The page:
On June 16, 2011, the Ninth Circuit Court of Appeals upheld a district court’s decision to exclude the expert testimony of David Nimmer, current author of the well-known treatise Nimmer on Copyright Law. Since taking over from his father, Melville Nimmer, as author of that treatise (more on that debacle some other time), David Nimmer has from time to time hired himself out as an expert witness in copyright cases. Often times his “expert report” essentially reads more like a brief than a typical expert report, with a factual recitation relating to a topic like substantial similarity or protectability, then a summary of precedent, complete with citation of precedent and his own treatise leading up to Nimmer’s own legal conclusion based upon his application of his view of the facts to his view of the law. I have always been somewhat dubious of this kind of “expert” evidence. It seems to me that it seeks to supplant the role of the judge (with respect to the law) and jury (with respect to ultimate evaluations like substantial similarity), and also to coat pure attorney advocacy with the varnish of perceived (perhaps by a jury) independence and “expert” legitimacy.
Apparently, I am not alone. In Gable v. NBC, the plaintiff was a writer who claimed that NBC’s series My Name is Earl infringed a screenplay he had written titled Karma. At issue in the case, as in all copyright infringement cases, was whether the NBC series was substantially similar to Gable’s screenplay. Normally, that issue would be resolved by a jury after reviewing both works (or by a judge if the works were either so similar or so dissimilar that no reasonable juror could decide otherwise). In opposition to NBC’s motion for summary judgment, however, Gable hired Nimmer to submit an expert report which, according to Judge Wilson of the Central District of California, contained extensive comparisons of the two works, “a lengthy legal analysis of Ninth Circuit case law” and the ultimate opinion that “[b]ased on my review of Ninth Circuit case law, the facts at bar present a situation in which substantial similarity presents a triable issue of fact — a reasonable factfinder could conclude, based on all the circumstances, that defendants actionably copied from plaintiff’s screenplay.”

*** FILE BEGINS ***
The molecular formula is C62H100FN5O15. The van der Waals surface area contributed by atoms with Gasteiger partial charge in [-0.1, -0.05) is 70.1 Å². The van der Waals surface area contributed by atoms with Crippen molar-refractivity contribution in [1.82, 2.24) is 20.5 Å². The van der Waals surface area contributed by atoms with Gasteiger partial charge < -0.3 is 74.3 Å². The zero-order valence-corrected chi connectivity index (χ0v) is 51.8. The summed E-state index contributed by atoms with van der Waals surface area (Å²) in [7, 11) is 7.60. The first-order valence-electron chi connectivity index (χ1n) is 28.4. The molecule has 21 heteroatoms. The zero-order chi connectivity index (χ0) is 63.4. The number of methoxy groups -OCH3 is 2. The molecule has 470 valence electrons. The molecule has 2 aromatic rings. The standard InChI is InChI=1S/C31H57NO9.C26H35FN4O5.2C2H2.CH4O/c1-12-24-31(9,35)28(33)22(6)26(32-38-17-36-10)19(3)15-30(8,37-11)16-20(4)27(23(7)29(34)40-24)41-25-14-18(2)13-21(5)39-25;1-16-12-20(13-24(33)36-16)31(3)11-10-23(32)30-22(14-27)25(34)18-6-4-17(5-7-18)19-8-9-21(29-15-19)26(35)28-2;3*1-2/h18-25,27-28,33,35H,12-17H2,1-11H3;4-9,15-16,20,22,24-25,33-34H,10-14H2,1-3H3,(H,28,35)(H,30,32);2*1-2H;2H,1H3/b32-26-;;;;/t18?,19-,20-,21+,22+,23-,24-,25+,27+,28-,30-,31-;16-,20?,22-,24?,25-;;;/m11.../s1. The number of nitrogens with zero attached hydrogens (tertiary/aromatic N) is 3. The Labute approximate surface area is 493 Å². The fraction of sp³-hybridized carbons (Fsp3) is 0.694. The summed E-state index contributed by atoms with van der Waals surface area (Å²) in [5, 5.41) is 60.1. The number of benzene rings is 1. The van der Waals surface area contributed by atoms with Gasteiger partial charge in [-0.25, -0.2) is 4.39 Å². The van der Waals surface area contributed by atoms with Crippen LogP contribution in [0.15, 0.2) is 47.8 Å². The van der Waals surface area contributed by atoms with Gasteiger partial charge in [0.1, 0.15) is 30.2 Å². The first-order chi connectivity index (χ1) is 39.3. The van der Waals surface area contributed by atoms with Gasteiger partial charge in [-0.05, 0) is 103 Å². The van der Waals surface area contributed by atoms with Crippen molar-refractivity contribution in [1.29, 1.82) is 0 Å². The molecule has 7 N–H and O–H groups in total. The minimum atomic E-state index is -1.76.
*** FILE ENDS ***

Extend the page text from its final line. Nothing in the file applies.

To me, this last quote appears to be strikingly similar to a judicial holding (or at least the conclusion of a legal brief). Judge Wilson apparently saw it the same way, because he excluded the entirety of Nimmer’s testimony. The Court held that Nimmer had not proven that he was qualified as an expert in literary analysis. At most, he was an expert in copyright law and legal analysis. But substantive legal analysis is the province of the court, not hired experts. Judge Wilson also held that much of Nimmer’s “expert report” comprised legal conclusions and analyses and read like a “third legal brief.” The court cited ample precedent for the proposition that experts may not properly give opinions on legal standards nor may they give legal conclusions based upon their own application of the law to the facts. Finally, the court noted that even if the report had been considered, it was unpersuasive and that “the mere existence of dueling reports does not necessarily create a triable issue of fact.”
As noted above, the Ninth Circuit upheld this ruling, which seems eminently reasonable to me. This is not to say that the author of a copyright treatise could never give proper expert testimony in a copyright infringement case. A treatise author might have personal experience, apart from his or her status as author of a treatise alone, that could provide a basis for expert qualification. But publication of a treatise falls short of the nomination and Senate confirmation required to serve the role of a federal judge.
Here is Judge Wilson’s opinion:
And the Ninth Circuit decision affirming: